The New Yorker

36 articles
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Savage Breast

Strange beasts reenact scenes and memories from a woman's childhood.

"In the kitchen, the beast was pushing onions around in a pan. It glanced up, not minding me at all. I could hear a rustling sound just around the corner, where our kitchen table used to be, like the sound of my sister doing her homework or cutting pictures out of magazines. There was a small beast doing exactly that, holding a pair of red plastic scissors, snipping out pictures of animals. She was arranging the cutouts on the table: a cow, a giraffe, two dogs, and a bear."

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The Ride of Their Lives

Rodeo bulls and the boys who ride them.

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The Alaska of Giants and Gods

A single mother and her children attend an Alaskan cruise ship magic show.

"The magician from Luxembourg did his tricks, which seemed more sophisticated than those of his predecessors. Maybe because they involved roses? Before him there had been merely carnations. The roses, this was a step up. Women holding roses appeared in boxes, boxes on wheels, and the man from Luxembourg turned these boxes around and around. Then he opened the boxes, and the women were not there; they were somewhere else. Behind screens! In the audience!"

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Debarking

A divorcee attempts to get back on his feet.

"Ira had been a married man for fifteen years, a father for eight (poor little Bekka, now rudely transported between houses in a speedy, ritualistic manner resembling a hostage drop-off), only to find himself punished for an idle little nothing, nothing, nothing flirtation with a colleague, punished with his wife’s full-blown affair and false business trips (credit-union conventions that never took place) and finally a petition for divorce mailed from a motel. Observing others go through them, he used to admire midlife crises, the courage and shamelessness and existential daring of them, but after he’d watched his own wife produce and star in a fabulous one of her own he found the sufferers of such crises not only self-indulgent but greedy and demented, and he wished them all weird unnatural deaths with various contraptions easily found in garages."

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A Hundred Women

Why a decades-long string of murders near the Mexican border has gone unsolved.

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Thank You For the Light

On F. Scott Fitzgerald's birthday, a repost from 2012:In this previously-unpublished Fitzgerald story, a saleswoman wants a cigarette, and perhaps encounters something more profound.

"Smoking meant a lot to her sometimes. She worked very hard and it had some ability to rest and relax her psychologically. She was a widow and she had no close relatives to write to in the evenings, and more than one moving picture a week hurt her eyes, so smoking had come to be an important punctuation mark in the long sentence of a day on the road."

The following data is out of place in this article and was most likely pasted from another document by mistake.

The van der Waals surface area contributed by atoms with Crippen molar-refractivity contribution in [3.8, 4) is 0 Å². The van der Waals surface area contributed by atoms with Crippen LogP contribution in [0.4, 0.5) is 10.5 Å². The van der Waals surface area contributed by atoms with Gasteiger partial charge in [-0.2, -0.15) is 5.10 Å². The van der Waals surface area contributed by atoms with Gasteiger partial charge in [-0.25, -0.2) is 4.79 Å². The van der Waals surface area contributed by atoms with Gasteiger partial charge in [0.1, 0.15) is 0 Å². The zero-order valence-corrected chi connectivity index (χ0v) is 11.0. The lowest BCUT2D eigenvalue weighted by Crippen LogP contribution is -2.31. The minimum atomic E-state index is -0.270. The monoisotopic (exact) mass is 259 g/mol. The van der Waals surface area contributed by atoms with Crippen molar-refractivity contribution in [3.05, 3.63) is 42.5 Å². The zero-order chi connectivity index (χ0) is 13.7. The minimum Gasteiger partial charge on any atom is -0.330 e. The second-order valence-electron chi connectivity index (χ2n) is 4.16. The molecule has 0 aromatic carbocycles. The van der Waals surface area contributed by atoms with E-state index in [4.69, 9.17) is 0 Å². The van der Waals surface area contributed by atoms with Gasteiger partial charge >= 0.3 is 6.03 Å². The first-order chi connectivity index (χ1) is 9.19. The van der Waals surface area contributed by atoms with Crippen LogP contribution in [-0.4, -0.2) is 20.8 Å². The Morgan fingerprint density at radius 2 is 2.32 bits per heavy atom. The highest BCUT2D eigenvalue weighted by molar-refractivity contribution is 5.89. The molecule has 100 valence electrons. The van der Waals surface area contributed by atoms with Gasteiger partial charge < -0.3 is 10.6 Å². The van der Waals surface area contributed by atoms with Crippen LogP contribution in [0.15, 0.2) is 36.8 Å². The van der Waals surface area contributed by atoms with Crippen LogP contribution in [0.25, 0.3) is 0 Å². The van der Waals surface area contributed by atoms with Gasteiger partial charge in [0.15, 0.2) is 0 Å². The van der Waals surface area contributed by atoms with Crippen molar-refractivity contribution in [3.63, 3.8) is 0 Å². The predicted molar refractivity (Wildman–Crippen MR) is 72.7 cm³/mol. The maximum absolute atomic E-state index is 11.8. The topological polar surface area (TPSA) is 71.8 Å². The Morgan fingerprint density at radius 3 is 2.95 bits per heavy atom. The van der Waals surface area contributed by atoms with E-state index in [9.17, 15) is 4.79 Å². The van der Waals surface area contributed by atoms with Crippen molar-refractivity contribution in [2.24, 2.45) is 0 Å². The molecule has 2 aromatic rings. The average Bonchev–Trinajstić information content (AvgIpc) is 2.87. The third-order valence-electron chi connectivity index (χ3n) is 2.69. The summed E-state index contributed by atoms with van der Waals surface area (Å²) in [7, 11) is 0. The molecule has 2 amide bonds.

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The Plus Side

A revolution in full-figured fashion.

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The Last Amazon

On Wonder Woman’s feminist past.

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The Eternal Paternal

On Bill Cosby’s complicated family life.

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One Saturday Morning

A day in the life of a child in 1960s England.

"Carrie’s father was studying, in the evenings and on weekends, for a degree in politics, but on the day of a party he had to leave his books and submit to the different laws of the female domain, obeying the instructions that his wife rapped out, vacuuming and tidying, setting up the drinks tray. She followed impatiently after him, because he had no feeling for arranging the cushions or the flowers; he thought these things were not worth having a feeling for. The children exchanged sly looks and jokes with their father behind their mother’s back, conspiring against her remorselessness. But as soon as the guests arrived she relaxed into smiles, as if that other, sterner self had never existed."

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Roy Spivey

A chance encounter with a movie star on an airplane.

"Roy Spivey shifted in his seat, waking. I quickly shut my own eyes, and then slowly opened them, as if I, too, had been sleeping. Oh, but he hadn’t quite opened his yet. I shut mine again and right away opened them, slowly, and he opened his, slowly, and our eyes met, and it seemed as if we had woken from a single sleep, from the dream of our entire lives. Me, a tall but otherwise undistinguished woman; he a distinguished spy, but not really, just an actor, but not really, just a man, maybe even just a boy."

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The Dungeon Master

Teens struggle to find their bearings in both their fantasy lives and their real ones.

"He sits behind his screen, which he’s ordered us never to touch. We never do, not even when he's at detention. He shuffles some papers—his maps and grids. Dice click in his stubby hand. Behind him, on the wall, hang Dr. Varelli's diplomas. The diplomas say that he’s a child psychiatrist, but he never brings patients here, and I’m not sure he ever leaves the house."